The Princesses' leaf, or four o'clock flower (Mirabilis), in the Malay Islands, is an elegant shrub, so called by the natives, because their ladies are fond of the grateful odour of its white leaves. It opens its flowers at four in the evening, and does not close them till the same hour returns in the morning. Many people transplant them from the woods into their gardens, and use them as a dial or clock, especially in cloudy weather.

The Evening Primrose (Enothera), is well known from its remarkable properties of regularly shutting with a loud popping noise, about sunrise, and opening at sunset. After six o'clock, these flowers regularly report the approach of night.

The tamarind tree, the water lily (Nymphæa), the marygold, the false sensitive plant, and several others of the Diadelphia class, in serene weather expand their leaves in the day time, and contract them during the night. According to some botanists, the tamarind tree enfolds within its leaves, the flowers or fruit every night, in order to guard them from cold or rain. The flower of the garden lettuce, which is in a vertical plane, opens at seven o'clock, and shuts at ten.

"A species of serpentine aloes, without prickles, whose large and beautiful flower exhales a strong odour of the Vanilla during the time of its expansion, which is very short, is cultivated in the imperial garden of Paris. It does not blossom until towards the month of July, and about five o'clock in the evening, at which time it gradually opens its petals, expands them,

Plants which hang their heads at night and in storms-The Go-to-bed-at noon-The four o'clock-Evening Primrose.

droops and dies. By ten o'clock the same night, it is totally withered, to the great astonishment of the spectators, who flock in crowds to see it.

“The cereus, a native of Jamaica and Vera Cruz, expands an exquisitely beautiful flower, and emits a highly fragrant odour, for a few hours in the night, and then closes to open no more. The flower is nearly a foot in diameter, the inside of the calyx of a splendid yellow, and the numerous petals are of a pure white. It begins to open about seven or eight o'clock in the evening, and closes before sunrise in the morning.

"The flower of the dandelion possesses very peculiar means of sheltering itself from the heat of the sun, as it closes entirely whenever the heat becomes excessive. It has been observed to open in summer at half an hour after five in the morning, and to collect its petals towards the centre about nine o'clock."*

Linnæus has enumerated forty-six flowers which possess this kind of sensibility: he divides them into three classes. 1. Meteoric flowers, which less accurately observe the hour of folding, but are expanded sooner or later, according to the cloudiness, moisture, or pressure of the atmosphere.

2. Tropical flowers, that open in the morning, and close before evening every day, but the hour of their expanding becomes earlier or later, as the length of the day increases or de


3. Equinoctial flowers, which open at a certain and exact hour of the day, and for the most part close at another determinate hour.


Habits of plants.-Agents which affect their growth.—Their habitations, and geographical situations.—Elevation corresponding to latitude.

THE Constitution of plants and that of animals seems to fit them for particular climates, and for digesting food of a certain kind. The plant cannot, like the animal, rove about in search of food best suited to its nature, but, fixed in one spot, must receive the nourishment that there offers itself. If this nou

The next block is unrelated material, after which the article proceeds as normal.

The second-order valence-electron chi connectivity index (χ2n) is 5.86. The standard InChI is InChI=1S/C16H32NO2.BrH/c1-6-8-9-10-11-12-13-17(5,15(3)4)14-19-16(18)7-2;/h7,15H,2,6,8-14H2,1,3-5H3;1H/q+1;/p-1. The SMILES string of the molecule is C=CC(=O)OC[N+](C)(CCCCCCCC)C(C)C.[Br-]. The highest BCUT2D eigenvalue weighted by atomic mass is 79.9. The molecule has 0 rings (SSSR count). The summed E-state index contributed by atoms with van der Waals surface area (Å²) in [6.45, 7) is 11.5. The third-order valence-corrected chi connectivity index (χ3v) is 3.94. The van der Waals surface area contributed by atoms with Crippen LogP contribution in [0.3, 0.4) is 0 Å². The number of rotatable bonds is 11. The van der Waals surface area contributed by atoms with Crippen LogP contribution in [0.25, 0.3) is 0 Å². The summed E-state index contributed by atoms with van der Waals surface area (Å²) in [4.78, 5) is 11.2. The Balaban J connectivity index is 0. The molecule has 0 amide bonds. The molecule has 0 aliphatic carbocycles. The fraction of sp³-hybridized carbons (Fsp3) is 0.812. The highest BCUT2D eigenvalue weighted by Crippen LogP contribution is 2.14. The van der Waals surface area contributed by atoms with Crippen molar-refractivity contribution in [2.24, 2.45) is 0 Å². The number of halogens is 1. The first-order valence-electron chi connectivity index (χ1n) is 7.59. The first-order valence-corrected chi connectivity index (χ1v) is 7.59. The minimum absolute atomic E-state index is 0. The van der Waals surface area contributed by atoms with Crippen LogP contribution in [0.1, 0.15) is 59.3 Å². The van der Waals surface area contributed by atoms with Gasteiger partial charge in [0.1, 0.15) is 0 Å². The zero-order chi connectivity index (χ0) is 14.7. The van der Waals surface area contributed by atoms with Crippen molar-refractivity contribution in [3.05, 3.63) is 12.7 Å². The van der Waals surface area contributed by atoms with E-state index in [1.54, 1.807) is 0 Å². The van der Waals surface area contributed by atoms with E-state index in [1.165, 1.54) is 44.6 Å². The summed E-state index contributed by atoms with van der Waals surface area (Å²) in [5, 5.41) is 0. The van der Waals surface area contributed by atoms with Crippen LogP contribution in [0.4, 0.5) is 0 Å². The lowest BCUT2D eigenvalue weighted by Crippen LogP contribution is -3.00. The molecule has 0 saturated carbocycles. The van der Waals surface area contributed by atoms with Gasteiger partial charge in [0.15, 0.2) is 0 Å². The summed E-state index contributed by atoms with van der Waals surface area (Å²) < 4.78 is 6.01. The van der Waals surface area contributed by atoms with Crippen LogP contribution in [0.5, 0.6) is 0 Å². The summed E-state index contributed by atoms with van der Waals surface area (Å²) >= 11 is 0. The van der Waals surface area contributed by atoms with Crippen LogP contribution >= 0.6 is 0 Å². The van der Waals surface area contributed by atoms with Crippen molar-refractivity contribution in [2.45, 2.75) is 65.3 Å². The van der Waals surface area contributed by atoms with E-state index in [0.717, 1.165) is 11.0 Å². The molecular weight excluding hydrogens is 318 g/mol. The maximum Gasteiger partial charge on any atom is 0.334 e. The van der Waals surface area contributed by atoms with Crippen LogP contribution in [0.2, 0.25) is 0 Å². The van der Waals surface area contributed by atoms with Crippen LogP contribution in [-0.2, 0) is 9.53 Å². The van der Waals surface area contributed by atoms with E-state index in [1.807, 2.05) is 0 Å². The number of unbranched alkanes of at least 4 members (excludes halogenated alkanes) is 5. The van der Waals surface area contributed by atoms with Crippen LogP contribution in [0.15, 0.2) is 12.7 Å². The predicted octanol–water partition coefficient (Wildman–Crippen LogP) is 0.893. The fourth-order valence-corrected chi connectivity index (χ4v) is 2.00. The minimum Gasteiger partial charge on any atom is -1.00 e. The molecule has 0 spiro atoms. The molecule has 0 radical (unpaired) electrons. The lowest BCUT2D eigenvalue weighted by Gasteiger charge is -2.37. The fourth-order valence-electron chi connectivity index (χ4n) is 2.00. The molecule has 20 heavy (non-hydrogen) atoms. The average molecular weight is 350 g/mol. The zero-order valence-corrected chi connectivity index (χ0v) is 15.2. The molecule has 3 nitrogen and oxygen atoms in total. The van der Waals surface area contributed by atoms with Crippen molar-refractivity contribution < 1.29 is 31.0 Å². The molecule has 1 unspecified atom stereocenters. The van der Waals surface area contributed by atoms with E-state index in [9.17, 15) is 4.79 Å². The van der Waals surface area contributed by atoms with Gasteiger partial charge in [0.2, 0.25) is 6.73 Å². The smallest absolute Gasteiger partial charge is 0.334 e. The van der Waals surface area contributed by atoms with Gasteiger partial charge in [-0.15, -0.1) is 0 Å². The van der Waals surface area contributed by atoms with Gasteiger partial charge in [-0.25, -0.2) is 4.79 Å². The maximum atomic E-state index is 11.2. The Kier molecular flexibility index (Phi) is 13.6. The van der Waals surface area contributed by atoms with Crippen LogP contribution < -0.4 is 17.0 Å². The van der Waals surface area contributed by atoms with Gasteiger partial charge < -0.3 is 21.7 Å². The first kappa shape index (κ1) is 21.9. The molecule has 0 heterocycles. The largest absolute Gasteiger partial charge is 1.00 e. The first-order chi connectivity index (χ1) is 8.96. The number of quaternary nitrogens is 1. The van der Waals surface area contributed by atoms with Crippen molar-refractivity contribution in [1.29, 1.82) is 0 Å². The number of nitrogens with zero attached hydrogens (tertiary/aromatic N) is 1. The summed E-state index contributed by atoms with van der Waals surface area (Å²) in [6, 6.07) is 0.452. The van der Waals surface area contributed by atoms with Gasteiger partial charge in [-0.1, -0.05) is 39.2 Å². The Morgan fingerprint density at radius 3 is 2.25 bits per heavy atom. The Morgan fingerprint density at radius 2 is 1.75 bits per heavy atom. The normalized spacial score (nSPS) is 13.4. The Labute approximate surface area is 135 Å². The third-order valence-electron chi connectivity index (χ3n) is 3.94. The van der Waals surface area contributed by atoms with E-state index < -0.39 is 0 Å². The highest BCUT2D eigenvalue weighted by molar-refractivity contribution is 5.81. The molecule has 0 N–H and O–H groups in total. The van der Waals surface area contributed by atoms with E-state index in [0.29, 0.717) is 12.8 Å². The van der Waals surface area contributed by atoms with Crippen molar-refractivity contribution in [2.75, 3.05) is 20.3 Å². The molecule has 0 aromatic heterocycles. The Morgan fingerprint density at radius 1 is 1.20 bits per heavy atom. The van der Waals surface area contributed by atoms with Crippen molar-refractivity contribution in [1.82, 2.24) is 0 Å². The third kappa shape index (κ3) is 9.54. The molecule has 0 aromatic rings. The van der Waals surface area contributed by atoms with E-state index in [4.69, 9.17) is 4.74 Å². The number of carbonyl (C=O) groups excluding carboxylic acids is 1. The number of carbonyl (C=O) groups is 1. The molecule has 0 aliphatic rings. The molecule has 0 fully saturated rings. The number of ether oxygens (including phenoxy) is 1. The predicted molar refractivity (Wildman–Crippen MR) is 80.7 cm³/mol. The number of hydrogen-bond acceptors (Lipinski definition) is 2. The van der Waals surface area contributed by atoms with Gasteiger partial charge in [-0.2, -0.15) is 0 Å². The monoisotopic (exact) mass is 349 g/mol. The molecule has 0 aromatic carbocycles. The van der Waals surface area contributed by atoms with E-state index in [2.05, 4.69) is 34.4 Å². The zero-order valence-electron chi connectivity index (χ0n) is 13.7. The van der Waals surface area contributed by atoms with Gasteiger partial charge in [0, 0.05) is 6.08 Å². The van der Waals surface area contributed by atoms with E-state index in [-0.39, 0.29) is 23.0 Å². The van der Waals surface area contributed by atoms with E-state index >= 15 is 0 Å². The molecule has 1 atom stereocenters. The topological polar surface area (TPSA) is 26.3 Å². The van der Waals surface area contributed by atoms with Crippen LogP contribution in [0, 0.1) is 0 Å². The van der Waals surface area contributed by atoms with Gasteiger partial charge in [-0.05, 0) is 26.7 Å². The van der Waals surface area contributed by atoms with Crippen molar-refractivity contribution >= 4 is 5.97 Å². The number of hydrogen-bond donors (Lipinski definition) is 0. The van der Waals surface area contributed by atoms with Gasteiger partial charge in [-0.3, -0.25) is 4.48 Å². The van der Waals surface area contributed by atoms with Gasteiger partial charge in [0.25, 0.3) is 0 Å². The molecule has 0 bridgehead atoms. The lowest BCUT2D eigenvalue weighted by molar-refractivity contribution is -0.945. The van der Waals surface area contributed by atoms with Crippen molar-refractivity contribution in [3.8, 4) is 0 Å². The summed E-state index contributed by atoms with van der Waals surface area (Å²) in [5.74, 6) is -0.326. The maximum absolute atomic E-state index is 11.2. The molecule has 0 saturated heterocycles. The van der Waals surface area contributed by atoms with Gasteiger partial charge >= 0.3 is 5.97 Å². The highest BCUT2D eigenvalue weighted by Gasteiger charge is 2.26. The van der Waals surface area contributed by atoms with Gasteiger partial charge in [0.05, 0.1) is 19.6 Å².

* Bacon.

Night-blooming Cereus, &c.-Meteoric flowers-Tropical-Equinoctial— The constitution of plants fitted for particular climates.

rishment is too abundant, the vessels becoming loaded with excess, cease to perform their accustomed functions, and the plant dies of surfeit; if on the other hand the food offered is too little, or not sufficiently nourishing, the plant dies of star vation.

Yet plants may be brought to live in climates, and on food not naturally suited to their constitutions; or in other words their habits may be changed. Although we may suppose that many things now necessary to our comfort and even our lives, are rendered so by nature; yet if we reflect a moment we shall see that very many of our own wants are the result of habit. Did you never see the children of poor parents running about in the snow with bare feet, and apparently much more healthy than the little master or miss whom a servant must carry to school, for fear the winds of heaven may visit them too roughly? Why does this difference exist between individuals of the same species? It is owing to habit. Thus we may see lingering almost upon the verge of a northern winter, the nasturtion; but the same temperature which it bears without injury, would at once destroy those of the same species which have flourished only beneath a tropical sun.

In changing the habit of a plant, or, as it is frequently termed, naturalizing it, the temperature is the principal thing to be considered; although the soil and the quantity of moisture should be rendered as similar as possible, to those of its native habitation.

Plants from warm climates are gradually accustomed to a lower temperature by placing them in hot-houses, then in green houses, and lastly in the open air. While the plant is going through with this kind of discipline, an opportunity is afforded of observing the kind of soil most favourable to its growth, the quantity of moisture which it requires, the degree of light which seems necessary, and the kind of exposure as to wind which appears most favourable.

Plants vary much in their susceptibility of naturalization. The horse-chesnut, which is now common in the middle and northern United States, was originally brought from the tropical regions. In these regions, however, it usually grows in grounds somewhat ahove the level of the sea, and therefore its habit, as to temperature, renders it in some degree fitted for more northern countries. Orange and lemon trees cannot be brought to bear the roughness of our climate, without some protection.

Remarks on their habits-Temperature considered in the naturalization of plants-Observations necessary in the process-Plants vary in susceptibility of naturalization.